Eastern Townships apiary's bees killed off by parasite
Published Wednesday, May 16, 2018 4:13PM EDT
Last Updated Wednesday, May 16, 2018 7:33PM EDT
An apiary in the Eastern Townships has lost almost all of its bees after it was a struck by a common parasite that's now found across the country.
“Before the loss I had 150 hives and now I have maybe 20 hives, and not necessarily 20 strong hives,” said Stephen Crawford, whose Three Acres apiary in Dunham has been producing honey for almost 30 years.
The eight million bees were killed by a parasite called Varroa destructor.
Crawford said opening his hives in the spring was heartbreaking.
“All the hives were dead. All the bees were dead inside the hive and full of honey as well. That means they didn't even make it through winter at all,” he said.
Varroa destructor has been in Canada since 1989 and is a problem for beekeepers almost all over the globe.
“These parasites live on the back of adult bees and reproduce in the eggs and larva of developing bees,” explained Evan Henry, the lead apicultural scientist and Nectar, a startup that helps honey bees and beekeepers communicate with each other.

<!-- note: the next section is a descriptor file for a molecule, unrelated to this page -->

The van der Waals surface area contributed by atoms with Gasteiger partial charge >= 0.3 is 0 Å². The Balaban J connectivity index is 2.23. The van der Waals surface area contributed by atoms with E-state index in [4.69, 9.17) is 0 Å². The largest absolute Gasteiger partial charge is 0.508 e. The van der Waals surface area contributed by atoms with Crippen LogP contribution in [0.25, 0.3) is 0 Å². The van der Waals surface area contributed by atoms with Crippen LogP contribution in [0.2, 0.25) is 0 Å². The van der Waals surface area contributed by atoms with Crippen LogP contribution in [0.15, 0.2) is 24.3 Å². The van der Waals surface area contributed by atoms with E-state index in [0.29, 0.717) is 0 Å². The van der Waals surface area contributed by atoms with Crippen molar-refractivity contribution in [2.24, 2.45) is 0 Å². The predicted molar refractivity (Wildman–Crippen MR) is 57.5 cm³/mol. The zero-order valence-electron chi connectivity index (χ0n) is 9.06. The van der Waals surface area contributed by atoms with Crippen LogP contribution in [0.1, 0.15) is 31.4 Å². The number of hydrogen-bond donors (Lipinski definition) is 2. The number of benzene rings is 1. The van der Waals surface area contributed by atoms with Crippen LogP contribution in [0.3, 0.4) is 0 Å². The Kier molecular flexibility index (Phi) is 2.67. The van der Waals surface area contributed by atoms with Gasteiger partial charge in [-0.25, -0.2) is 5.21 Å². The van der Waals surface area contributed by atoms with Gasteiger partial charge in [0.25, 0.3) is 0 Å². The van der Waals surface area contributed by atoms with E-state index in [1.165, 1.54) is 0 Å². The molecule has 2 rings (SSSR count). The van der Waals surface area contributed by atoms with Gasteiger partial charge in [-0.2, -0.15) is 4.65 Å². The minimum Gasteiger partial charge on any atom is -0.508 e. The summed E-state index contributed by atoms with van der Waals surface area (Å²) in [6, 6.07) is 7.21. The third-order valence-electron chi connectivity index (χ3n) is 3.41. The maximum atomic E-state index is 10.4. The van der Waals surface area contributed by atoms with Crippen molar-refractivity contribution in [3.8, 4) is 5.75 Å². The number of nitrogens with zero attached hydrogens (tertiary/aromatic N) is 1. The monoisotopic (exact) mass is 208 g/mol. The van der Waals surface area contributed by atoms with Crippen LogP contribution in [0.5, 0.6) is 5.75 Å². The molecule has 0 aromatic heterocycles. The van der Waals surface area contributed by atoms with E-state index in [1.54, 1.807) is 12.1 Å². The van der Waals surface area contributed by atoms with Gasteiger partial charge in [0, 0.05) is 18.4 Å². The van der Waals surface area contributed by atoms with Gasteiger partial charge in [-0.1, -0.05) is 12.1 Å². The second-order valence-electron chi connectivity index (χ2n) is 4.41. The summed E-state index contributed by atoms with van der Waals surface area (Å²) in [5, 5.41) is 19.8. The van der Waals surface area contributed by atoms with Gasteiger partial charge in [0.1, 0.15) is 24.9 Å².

The mites are tough to destroy and are quick to act, said Henry.
“It can really take over a hive quickly,” he said.
At Three Acres apiary, it’s left the family business in jeopardy, said co-owner Liliane Morel.
“We might potentially be looking at half our income going out the window this year. I have no idea what we're going to do,” she said.
“Just to replace the bees that I've lost I'm looking at $30,000,” said Crawford.
He said that on a good year, he can produce 20,000 pounds of honey, but this year he may not get 2,000.
“We've never lost 80 per cent of our hive,” he said. “The most I've ever lost was 20 or 30 per cent.
A crowdfunding page is helping them restore their bee colonies. As of Wednesday afternoon, they had raised nearly $10,000, with a goal of $20,000
“We launched it Friday and we are overwhelmed by the response, by how much people are helping us out any which way,” said Morel.
All beekeepers can have a bad season, says Crawford.
“I’m confident that things will be okay by next year, I've just got to get through this year,” he said.